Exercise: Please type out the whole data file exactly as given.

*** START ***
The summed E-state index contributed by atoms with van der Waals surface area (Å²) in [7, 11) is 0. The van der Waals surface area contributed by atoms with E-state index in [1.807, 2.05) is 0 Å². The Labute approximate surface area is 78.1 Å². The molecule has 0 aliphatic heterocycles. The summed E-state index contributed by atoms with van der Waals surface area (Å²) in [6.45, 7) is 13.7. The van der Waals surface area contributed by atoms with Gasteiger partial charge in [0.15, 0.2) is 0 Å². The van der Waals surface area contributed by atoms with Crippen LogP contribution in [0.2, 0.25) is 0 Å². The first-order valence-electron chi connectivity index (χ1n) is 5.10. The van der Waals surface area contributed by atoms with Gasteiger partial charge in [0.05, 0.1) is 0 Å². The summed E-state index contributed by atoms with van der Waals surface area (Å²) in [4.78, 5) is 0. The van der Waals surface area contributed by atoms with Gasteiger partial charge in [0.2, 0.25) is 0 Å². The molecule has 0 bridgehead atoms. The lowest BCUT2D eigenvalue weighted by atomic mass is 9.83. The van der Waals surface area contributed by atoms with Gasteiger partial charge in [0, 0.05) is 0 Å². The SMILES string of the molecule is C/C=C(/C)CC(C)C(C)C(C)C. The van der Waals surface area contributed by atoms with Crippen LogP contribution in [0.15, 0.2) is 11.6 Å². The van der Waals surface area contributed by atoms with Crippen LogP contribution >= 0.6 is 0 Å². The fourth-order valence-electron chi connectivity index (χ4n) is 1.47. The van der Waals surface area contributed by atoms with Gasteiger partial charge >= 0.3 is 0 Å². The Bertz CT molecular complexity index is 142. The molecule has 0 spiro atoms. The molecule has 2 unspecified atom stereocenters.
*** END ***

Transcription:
The summed E-state index contributed by atoms with van der Waals surface area (Å²) in [7, 11) is 0. The van der Waals surface area contributed by atoms with E-state index in [1.807, 2.05) is 0 Å². The Labute approximate surface area is 78.1 Å². The molecule has 0 aliphatic heterocycles. The summed E-state index contributed by atoms with van der Waals surface area (Å²) in [6.45, 7) is 13.7. The van der Waals surface area contributed by atoms with Gasteiger partial charge in [0.15, 0.2) is 0 Å². The van der Waals surface area contributed by atoms with Crippen LogP contribution in [0.2, 0.25) is 0 Å². The first-order valence-electron chi connectivity index (χ1n) is 5.10. The van der Waals surface area contributed by atoms with Gasteiger partial charge in [0.05, 0.1) is 0 Å². The summed E-state index contributed by atoms with van der Waals surface area (Å²) in [4.78, 5) is 0. The van der Waals surface area contributed by atoms with Gasteiger partial charge in [0.2, 0.25) is 0 Å². The molecule has 0 bridgehead atoms. The lowest BCUT2D eigenvalue weighted by atomic mass is 9.83. The van der Waals surface area contributed by atoms with Gasteiger partial charge in [0, 0.05) is 0 Å². The SMILES string of the molecule is C/C=C(/C)CC(C)C(C)C(C)C. The van der Waals surface area contributed by atoms with Crippen LogP contribution in [0.15, 0.2) is 11.6 Å². The van der Waals surface area contributed by atoms with Crippen LogP contribution >= 0.6 is 0 Å². The fourth-order valence-electron chi connectivity index (χ4n) is 1.47. The van der Waals surface area contributed by atoms with Gasteiger partial charge >= 0.3 is 0 Å². The Bertz CT molecular complexity index is 142. The molecule has 0 spiro atoms. The molecule has 2 unspecified atom stereocenters.